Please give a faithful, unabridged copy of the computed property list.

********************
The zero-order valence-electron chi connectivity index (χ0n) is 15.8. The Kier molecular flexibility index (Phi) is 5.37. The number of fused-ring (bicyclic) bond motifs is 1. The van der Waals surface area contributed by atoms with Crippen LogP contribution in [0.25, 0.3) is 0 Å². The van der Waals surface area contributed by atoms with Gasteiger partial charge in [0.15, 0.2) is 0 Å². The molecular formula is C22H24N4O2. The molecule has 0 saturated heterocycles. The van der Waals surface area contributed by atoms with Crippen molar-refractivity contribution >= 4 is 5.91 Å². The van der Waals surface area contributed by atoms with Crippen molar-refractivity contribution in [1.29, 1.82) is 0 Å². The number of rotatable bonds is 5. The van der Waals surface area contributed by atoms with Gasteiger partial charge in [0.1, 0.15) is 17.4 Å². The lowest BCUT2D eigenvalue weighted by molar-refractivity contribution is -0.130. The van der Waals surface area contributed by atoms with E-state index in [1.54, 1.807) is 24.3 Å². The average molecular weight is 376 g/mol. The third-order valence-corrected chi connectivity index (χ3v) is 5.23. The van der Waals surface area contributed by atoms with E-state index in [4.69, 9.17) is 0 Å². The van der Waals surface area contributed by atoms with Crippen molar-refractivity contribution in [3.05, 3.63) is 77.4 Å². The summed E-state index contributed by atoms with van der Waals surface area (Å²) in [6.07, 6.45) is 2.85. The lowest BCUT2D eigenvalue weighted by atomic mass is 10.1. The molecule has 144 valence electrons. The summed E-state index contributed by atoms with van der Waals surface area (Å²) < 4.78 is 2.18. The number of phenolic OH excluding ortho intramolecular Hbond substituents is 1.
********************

The zero-order valence-electron chi connectivity index (χ0n) is 15.8. The Kier molecular flexibility index (Phi) is 5.37. The number of fused-ring (bicyclic) bond motifs is 1. The van der Waals surface area contributed by atoms with Crippen LogP contribution in [0.25, 0.3) is 0 Å². The van der Waals surface area contributed by atoms with Gasteiger partial charge in [0.15, 0.2) is 0 Å². The molecular formula is C22H24N4O2. The molecule has 0 saturated heterocycles. The van der Waals surface area contributed by atoms with Crippen molar-refractivity contribution >= 4 is 5.91 Å². The van der Waals surface area contributed by atoms with Crippen molar-refractivity contribution in [1.29, 1.82) is 0 Å². The number of rotatable bonds is 5. The van der Waals surface area contributed by atoms with Gasteiger partial charge in [0.1, 0.15) is 17.4 Å². The lowest BCUT2D eigenvalue weighted by molar-refractivity contribution is -0.130. The van der Waals surface area contributed by atoms with E-state index in [1.54, 1.807) is 24.3 Å². The average molecular weight is 376 g/mol. The third-order valence-corrected chi connectivity index (χ3v) is 5.23. The van der Waals surface area contributed by atoms with E-state index in [4.69, 9.17) is 0 Å². The van der Waals surface area contributed by atoms with Crippen molar-refractivity contribution in [3.05, 3.63) is 77.4 Å². The summed E-state index contributed by atoms with van der Waals surface area (Å²) in [6.07, 6.45) is 2.85. The lowest BCUT2D eigenvalue weighted by atomic mass is 10.1. The molecule has 144 valence electrons. The summed E-state index contributed by atoms with van der Waals surface area (Å²) < 4.78 is 2.18. The number of phenolic OH excluding ortho intramolecular Hbond substituents is 1.